Fat Black boys are failed by their doctors, failed by nutritionists, failed by a society that doesn’t see us as deserving of treatment and therapy.
CW: mentions of eating disorders, medical discrimination, ob*sity, and more.
I vividly remember multiple visits to my pediatrician that were centered solely around my eating. As with any parent, my mom scheduled these appointments after learning that I would go all day—sometimes even two—without eating. At those visits, we’d talk for long periods of time about what I ate, when I ate, and why I wouldn’t eat. Embarrassingly, I told my pediatrician that I didn’t eat because I didn’t want to become any fatter than I already was. In one appointment, I remember her responding this with, “I understand that, Da’Shaun, but if you don’t eat your body will assume you’re starving yourself and will store all those fats—this will make you gain more weight.” What I didn’t want to tell her, however, is that I didn’t want to get fatter because I was already increasingly antagonized for my weight and this translated to being judged whenever I did eat.
For all of my life, I have been fat. Even at my smallest, I was larger than everyone else around me. A lot of kids loved me, and I was very argumentative so I never necessarily allowed anyone who didn’t love me to bully me, but I was picked on often for being fat. And for eating. Eating is an essential part of life. If we do not eat, our bodies do not get the necessary nutrients they need and our organs fail us. In other words, without food we have no energy, no growth, and ultimately, no breath in our lungs. But I was too fat to eat, and nothing I ate was ever right. The apple was too small to have any significance and the salad had just a little-too-much dressing to matter, but I couldn’t openly enjoy the pizza. There’s no way I could publicly eat those cookies. So I didn’t eat—at least not in front of others.
I’d grown such a fear of eating in front of others that the only solution I saw was to not eat at all. I was in elementary school.
By this time, so early in my life, I already had such a toxic relationship with food and eating. I actively ate less so that I would not be berated, verbally abused, mistreated, or judged for nourishing my body. What I’d internalized was that everyone else thought that I should die. And as a kid who also lived with chronic major depressive disorder, I didn’t much disagree.
RECOMMENDED: Forcing Children To Lose Weight Is Child Abuse
In the midst of this, while still in elementary school, I was diagnosed with a severe gastrointestinal disorder. Before anyone noticed the severity of this, I’d lost upwards of 25 pounds, give or take. My weight was dropping rapidly because of how this disorder was eating away at me, but I was happy that everyone else around me was finally happy with my body. When the GI tract problem was first discovered, I was immediately flown to Chapel Hill’s hospital to be operated on. This was the first of three times I was hospitalized for this disorder between my elementary and middle school years; twice at Chapel Hill and once at Duke.
This was all horrifying, but I still got no better with eating. I was afraid to not eat, I was afraid to eat too much, and I was afraid of possibly eating the wrong thing. Developing that disorder only gave me more guidelines on how to remain in a relationship that was already harmful and was only worsening by the day. I eventually gained all of the weight back and sat in countless appointments with varying GI specialists, nutritionists, and my primary care doctor where each of them harped on my weight for the entirety of our appointment. Suddenly I was back at square one: no solutions for my eating and more internalized shame for my weight.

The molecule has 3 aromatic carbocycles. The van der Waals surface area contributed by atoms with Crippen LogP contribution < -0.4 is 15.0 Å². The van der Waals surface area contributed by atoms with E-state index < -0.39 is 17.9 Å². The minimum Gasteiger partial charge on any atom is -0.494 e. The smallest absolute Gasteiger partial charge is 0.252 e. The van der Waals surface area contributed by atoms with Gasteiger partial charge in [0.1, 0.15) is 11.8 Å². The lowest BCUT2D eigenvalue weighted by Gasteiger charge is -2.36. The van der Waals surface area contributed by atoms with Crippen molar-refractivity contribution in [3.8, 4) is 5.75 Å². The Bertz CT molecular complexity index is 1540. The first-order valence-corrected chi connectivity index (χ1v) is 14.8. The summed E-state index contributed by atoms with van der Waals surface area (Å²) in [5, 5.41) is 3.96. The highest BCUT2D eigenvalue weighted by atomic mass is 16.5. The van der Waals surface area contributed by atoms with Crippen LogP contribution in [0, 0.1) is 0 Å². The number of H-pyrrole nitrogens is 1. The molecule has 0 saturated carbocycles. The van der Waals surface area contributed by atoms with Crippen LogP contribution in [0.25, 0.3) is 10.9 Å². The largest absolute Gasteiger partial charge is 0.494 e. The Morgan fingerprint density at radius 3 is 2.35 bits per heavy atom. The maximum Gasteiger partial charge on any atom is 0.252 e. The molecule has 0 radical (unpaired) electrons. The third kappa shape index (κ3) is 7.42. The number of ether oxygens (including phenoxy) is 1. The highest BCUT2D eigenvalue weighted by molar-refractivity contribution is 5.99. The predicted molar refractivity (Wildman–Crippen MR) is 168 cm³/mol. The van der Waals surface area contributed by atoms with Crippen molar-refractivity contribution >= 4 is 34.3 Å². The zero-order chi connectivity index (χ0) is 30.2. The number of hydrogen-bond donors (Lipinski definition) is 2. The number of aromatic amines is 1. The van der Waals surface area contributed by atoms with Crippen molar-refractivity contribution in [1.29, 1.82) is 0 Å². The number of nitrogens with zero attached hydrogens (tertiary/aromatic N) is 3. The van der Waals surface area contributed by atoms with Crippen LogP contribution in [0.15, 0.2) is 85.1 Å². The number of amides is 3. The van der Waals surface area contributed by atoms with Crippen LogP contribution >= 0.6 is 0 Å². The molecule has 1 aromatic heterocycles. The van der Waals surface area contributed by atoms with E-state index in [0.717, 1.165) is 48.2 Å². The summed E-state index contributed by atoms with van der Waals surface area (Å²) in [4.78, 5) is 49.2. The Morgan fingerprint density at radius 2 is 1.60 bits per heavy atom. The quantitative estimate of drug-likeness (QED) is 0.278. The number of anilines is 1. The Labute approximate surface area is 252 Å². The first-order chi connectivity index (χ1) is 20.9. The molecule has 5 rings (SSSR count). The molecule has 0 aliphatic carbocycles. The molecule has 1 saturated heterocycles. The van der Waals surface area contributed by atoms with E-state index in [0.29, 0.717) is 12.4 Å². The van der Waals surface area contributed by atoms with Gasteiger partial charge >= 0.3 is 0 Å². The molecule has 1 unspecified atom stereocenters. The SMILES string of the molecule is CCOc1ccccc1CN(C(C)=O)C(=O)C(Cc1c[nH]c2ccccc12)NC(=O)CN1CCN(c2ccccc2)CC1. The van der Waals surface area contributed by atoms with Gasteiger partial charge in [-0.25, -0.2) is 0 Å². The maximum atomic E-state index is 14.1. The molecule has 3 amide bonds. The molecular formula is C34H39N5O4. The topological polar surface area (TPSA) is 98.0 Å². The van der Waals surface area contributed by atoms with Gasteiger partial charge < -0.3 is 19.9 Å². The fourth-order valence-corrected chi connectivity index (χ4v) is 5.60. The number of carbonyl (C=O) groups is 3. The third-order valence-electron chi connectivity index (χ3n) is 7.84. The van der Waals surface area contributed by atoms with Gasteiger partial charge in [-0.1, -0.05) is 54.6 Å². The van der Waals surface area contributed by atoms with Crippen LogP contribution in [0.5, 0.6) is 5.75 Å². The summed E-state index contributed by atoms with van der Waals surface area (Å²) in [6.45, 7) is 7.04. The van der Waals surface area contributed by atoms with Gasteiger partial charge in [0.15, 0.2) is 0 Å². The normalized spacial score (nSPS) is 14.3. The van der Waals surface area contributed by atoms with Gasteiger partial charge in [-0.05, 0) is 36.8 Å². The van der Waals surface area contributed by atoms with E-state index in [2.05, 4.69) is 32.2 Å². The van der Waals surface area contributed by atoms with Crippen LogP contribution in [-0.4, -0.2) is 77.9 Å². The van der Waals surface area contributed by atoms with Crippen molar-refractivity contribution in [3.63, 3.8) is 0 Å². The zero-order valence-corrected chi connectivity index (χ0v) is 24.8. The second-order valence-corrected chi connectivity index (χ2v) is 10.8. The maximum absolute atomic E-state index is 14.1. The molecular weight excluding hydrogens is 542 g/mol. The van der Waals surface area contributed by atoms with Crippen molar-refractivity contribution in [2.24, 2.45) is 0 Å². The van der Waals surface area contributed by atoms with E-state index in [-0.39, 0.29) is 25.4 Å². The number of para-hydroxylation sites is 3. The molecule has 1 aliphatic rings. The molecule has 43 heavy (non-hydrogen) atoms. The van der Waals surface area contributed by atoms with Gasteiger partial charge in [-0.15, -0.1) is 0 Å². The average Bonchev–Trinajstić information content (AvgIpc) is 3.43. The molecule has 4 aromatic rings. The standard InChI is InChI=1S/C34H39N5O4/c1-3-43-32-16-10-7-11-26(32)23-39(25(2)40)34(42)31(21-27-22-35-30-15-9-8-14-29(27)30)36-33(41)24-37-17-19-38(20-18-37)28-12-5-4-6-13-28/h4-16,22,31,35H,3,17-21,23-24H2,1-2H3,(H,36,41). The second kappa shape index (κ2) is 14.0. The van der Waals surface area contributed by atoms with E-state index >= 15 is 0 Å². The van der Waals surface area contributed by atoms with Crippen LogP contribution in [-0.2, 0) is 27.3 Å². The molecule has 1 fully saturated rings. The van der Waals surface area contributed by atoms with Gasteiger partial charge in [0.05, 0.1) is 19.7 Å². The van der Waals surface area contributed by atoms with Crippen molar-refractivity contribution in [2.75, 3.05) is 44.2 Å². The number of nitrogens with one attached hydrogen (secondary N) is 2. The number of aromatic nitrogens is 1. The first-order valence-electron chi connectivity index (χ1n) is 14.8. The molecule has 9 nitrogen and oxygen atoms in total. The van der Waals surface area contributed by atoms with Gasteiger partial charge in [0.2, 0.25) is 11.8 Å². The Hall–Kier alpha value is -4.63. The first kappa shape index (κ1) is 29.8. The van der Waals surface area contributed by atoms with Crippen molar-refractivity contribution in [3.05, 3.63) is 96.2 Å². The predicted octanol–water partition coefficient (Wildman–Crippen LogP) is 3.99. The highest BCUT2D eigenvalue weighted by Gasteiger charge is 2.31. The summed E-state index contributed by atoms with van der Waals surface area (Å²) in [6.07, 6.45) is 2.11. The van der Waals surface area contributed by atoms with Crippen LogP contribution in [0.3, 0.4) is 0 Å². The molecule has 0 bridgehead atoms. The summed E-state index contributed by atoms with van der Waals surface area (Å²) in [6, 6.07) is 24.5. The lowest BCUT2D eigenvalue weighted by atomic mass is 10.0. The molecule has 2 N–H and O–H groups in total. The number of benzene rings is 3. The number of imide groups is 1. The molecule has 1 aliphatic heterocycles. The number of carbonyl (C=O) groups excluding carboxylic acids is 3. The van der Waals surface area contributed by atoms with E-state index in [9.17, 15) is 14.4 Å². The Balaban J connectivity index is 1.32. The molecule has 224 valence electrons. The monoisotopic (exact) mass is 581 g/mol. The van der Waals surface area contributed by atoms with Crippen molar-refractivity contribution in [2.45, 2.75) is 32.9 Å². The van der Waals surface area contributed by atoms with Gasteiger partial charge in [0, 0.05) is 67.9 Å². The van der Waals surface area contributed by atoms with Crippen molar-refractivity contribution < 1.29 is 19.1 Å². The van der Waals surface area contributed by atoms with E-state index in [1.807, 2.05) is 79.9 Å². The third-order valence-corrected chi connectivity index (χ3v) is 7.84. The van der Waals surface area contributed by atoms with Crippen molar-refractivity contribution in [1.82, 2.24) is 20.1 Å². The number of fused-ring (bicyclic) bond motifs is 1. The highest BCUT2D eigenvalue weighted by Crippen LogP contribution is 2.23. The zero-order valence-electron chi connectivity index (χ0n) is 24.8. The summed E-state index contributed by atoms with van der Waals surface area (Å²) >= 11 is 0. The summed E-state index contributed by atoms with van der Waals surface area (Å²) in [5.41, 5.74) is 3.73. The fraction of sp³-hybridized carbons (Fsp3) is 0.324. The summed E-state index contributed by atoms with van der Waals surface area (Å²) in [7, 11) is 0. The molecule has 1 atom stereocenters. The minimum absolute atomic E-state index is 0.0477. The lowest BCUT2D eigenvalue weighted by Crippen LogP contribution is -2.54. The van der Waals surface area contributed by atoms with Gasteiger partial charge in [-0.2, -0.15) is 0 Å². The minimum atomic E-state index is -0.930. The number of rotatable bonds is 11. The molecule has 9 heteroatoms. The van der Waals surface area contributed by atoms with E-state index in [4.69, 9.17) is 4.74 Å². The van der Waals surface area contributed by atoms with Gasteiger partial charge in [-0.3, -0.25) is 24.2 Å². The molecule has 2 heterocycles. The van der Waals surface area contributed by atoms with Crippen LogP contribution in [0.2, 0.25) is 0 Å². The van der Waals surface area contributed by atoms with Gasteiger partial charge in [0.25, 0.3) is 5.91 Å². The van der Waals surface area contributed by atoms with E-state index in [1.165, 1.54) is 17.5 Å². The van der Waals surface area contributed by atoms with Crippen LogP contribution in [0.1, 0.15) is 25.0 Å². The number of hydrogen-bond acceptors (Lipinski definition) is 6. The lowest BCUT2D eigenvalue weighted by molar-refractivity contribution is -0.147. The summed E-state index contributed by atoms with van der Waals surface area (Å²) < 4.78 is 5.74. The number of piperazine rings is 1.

As I am working to complete the manuscript for my book, I’m being pushed to reflect on my childhood more. During this period, I’ve come to realize that no one ever referred to what I was experiencing as disordered eating. Not a single doctor or other medical professional that listened to me talk about my relationship to food and eating considered that I might have an eating disorder. In fact, when my mom once named ED as a possibility to one of the doctors, without hesitation, he responded: “That’s not likely, as eating disorders aren’t typically seen in boys, especially when they are African-American and overweight.”
These are the memories imprinted in my brain. While information around eating disorders and their impact on Black communities were still developing during my formative years, it’s disappointing that I went through all of those years with what I’m sure was an eating disorder and was written off simply because I was perceived as a boy, Black, and fat. I recognize this not only as a violence of the medical industrial complex, but also as a violence only permitted and sustained through the gendering of medical issues and treatment, as well as the cissexism, biodeterminism, anti-Blackness and anti-fatness at the very foundation of these institutions.
I was failed. Failed by every doctor who saw my body as an opportunity to support their abuse, and didn’t see me as alive enough to recognize that what I truly needed was treatment and a therapist. Failed by nutritionists committed to reproducing the violence of the diet industrial complex rather than committing themselves to my wellness.
My hope is that people who parent fat Black boys read this and look for the signs; that they advocate for their children at an early age. I hope that doctors and nutritionists who approach their job with a Health at Every Size (HAES) framework read this and work diligently to ensure that more fat Black boys are not failed by people tasked with caring for their bodies and being.
Not all fat Black boys know how to eat. Some of them have eating disorders, too.
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